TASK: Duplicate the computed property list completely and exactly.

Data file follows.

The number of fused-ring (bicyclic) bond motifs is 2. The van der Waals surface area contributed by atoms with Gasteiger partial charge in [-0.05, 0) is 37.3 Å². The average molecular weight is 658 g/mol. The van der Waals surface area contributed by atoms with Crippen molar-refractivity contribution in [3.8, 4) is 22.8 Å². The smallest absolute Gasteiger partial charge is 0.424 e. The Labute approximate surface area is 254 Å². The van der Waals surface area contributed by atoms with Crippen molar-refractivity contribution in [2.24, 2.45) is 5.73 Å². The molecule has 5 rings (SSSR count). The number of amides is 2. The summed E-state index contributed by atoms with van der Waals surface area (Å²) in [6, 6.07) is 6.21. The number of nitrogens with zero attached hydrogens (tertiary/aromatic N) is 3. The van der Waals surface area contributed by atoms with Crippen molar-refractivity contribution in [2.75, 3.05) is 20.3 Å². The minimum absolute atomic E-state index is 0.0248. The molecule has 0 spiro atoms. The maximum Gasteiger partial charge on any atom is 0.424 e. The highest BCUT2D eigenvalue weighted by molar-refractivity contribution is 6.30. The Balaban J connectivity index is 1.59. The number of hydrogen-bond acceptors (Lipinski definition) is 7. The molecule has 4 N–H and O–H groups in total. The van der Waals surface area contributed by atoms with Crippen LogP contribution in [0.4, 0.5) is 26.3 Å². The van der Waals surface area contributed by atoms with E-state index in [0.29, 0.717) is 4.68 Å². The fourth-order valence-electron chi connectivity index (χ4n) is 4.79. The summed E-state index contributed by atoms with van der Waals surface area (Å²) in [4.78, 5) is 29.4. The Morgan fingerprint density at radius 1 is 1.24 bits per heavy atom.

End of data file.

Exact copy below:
The number of fused-ring (bicyclic) bond motifs is 2. The van der Waals surface area contributed by atoms with Gasteiger partial charge in [-0.05, 0) is 37.3 Å². The average molecular weight is 658 g/mol. The van der Waals surface area contributed by atoms with Crippen molar-refractivity contribution in [3.8, 4) is 22.8 Å². The smallest absolute Gasteiger partial charge is 0.424 e. The Labute approximate surface area is 254 Å². The van der Waals surface area contributed by atoms with Crippen molar-refractivity contribution in [2.24, 2.45) is 5.73 Å². The molecule has 5 rings (SSSR count). The number of amides is 2. The summed E-state index contributed by atoms with van der Waals surface area (Å²) in [6, 6.07) is 6.21. The number of nitrogens with zero attached hydrogens (tertiary/aromatic N) is 3. The van der Waals surface area contributed by atoms with Crippen molar-refractivity contribution in [2.75, 3.05) is 20.3 Å². The minimum absolute atomic E-state index is 0.0248. The molecule has 0 spiro atoms. The maximum Gasteiger partial charge on any atom is 0.424 e. The highest BCUT2D eigenvalue weighted by molar-refractivity contribution is 6.30. The Balaban J connectivity index is 1.59. The number of hydrogen-bond acceptors (Lipinski definition) is 7. The molecule has 4 N–H and O–H groups in total. The van der Waals surface area contributed by atoms with Crippen LogP contribution in [0.4, 0.5) is 26.3 Å². The van der Waals surface area contributed by atoms with E-state index in [0.29, 0.717) is 4.68 Å². The fourth-order valence-electron chi connectivity index (χ4n) is 4.79. The summed E-state index contributed by atoms with van der Waals surface area (Å²) in [4.78, 5) is 29.4. The Morgan fingerprint density at radius 1 is 1.24 bits per heavy atom.